Economic History l

Commerce & Business Administration
Course Code
ECON 1110
Semester Length
15 Weeks X 4 Hours per Week = 60 Hours
Max Class Size
Method Of Instruction
Typically Offered
To be determined


Course Description
Productive resources have been organized in many ways by societies, from free peasant and slave economies to feudal economies and, finally, to the hybrids of Capitalism and Socialism that we observe currently. This course will provide students with an economics' perspective on the development of society from the dawn of civilization up to, and inclusive of, the Industrial Revolution. Theories of economic development will be discussed, and the impact of changing economic circumstances on the development of civilization, religion, social organization, government and economic thought will be examined.
Course Content
  1. The relationship between economic theory and economic history.
  2. Transition from nomadic to agricultural economy.
  3. Early Greek and Roman economic development.
  4. The Western Mediterranean and the Roman Republic.
  5. The medieval economy in Western Europe.
  6. The rise of the manorial system.
  7. Early Capitalism.
  8. Mercantilism as a theory of economic development.
  9. The Industrial Revolution.
  10. The classical economists:  Smith, Malthus and Ricardo.
  11.  Problems of economic transition in underdeveloped countries.
Methods Of Instruction

Lecture and seminar

Means of Assessment
Term Tests 30% - 50%
Assignments and/or Papers 10% - 30%
Final Exam 30% - 40%
Participation and/or Quizzes          0% - 10%
Total        100%

Students may conduct research as part of their coursework in this class. Instructors for the course are responsible for ensuring that student research projects comply with College policies on ethical conduct for research involving humans, which can require obtaining Informed Consent from participants and getting the approval of the Douglas College Research Ethics Board prior to conducting the research.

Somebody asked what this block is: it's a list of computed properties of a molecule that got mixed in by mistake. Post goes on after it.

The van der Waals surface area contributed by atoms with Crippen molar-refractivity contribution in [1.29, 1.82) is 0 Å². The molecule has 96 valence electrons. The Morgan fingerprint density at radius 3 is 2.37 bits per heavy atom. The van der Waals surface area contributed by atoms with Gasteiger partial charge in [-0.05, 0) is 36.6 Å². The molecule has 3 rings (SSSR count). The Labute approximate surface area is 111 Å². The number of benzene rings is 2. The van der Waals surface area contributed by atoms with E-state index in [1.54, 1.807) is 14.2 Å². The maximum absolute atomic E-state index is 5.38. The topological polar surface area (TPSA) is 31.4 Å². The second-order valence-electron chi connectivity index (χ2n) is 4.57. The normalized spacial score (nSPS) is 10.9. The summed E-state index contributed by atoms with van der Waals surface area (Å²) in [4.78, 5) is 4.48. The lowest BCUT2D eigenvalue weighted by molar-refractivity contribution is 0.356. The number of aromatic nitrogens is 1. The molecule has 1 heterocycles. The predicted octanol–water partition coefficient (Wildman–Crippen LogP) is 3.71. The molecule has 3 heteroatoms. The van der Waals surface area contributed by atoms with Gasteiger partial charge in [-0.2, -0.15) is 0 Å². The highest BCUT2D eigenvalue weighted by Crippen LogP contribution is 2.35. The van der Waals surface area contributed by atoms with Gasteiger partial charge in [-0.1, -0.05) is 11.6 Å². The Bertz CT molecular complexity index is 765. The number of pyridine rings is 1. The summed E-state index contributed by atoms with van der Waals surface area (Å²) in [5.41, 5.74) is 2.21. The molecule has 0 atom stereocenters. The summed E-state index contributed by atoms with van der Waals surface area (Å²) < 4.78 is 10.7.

Learning Outcomes

At the end of the course the student will be able to:

  1. demonstrate a knowledge of the economic factors which have shaped the modern world and the ideas and theories that have contributed to the economic system under which we live;
  2. apply the economic factors which shaped the early Western World to the problems of economic transition in underdeveloped countries.
Textbook Materials

Textbooks and Materials to be Purchased by Students


De Vries, Jan.  The Economy of Europe in an Age of Crisis 1600-1750, Latest Ed.  Cambridge University Press, paperback edition.


Duby, Georges.  Rural Economy and Country Life in the Medieval West.  Latest Ed.  University of South Carolina.


North, Douglas C. and Robert Paul Thomas.  The Rise of the Western World,  Latest  Ed.  New York:  Cambridge University Press.


Supplementary material may be chosen from the following, as determined by the instructor:


Duby, Georges.  The Early Growth of the European Economy, Latest Ed.  Cornell.


Pounds, N. J. G.  An Economic History of Medieval Europe, Latest Ed.  Longman Group.


Morris, A. & Sayer, J.  The Worlds of Economics – a vailable on reserve


Heath, Joseph.  The Efficient Society, Latest Edition.  Penquin.



No prerequisite courses.


No corequisite courses.


Courses listed here are equivalent to this course and cannot be taken for further credit:

  • No equivalency courses

Course Guidelines

Course Guidelines for previous years are viewable by selecting the version desired. If you took this course and do not see a listing for the starting semester / year of the course, consider the previous version as the applicable version.

Course Transfers

These are for current course guidelines only. For a full list of archived courses please see

Institution Transfer Details for ECON 1110
Kwantlen Polytechnic University (KPU) KPU ECON 1100 (3)
Langara College (LANG) LANG ECON 1XXX (3)
Simon Fraser University (SFU) SFU ECON 1XX (3)
Thompson Rivers University (TRU) TRU ECON 1XXX (3)
Trinity Western University (TWU) TWU ECON 1XX (3)
University of British Columbia - Vancouver (UBCV) UBCV ECON 1st (3)
University of Northern BC (UNBC) UNBC ECON 1XX (3)
University of the Fraser Valley (UFV) UFV ECON 1XX (3)
University of Victoria (UVIC) UVIC ECON 1XX (1.5)
Vancouver Island University (VIU) VIU ECON 1st (3)

Course Offerings

Summer 2022

There aren't any scheduled upcoming offerings for this course.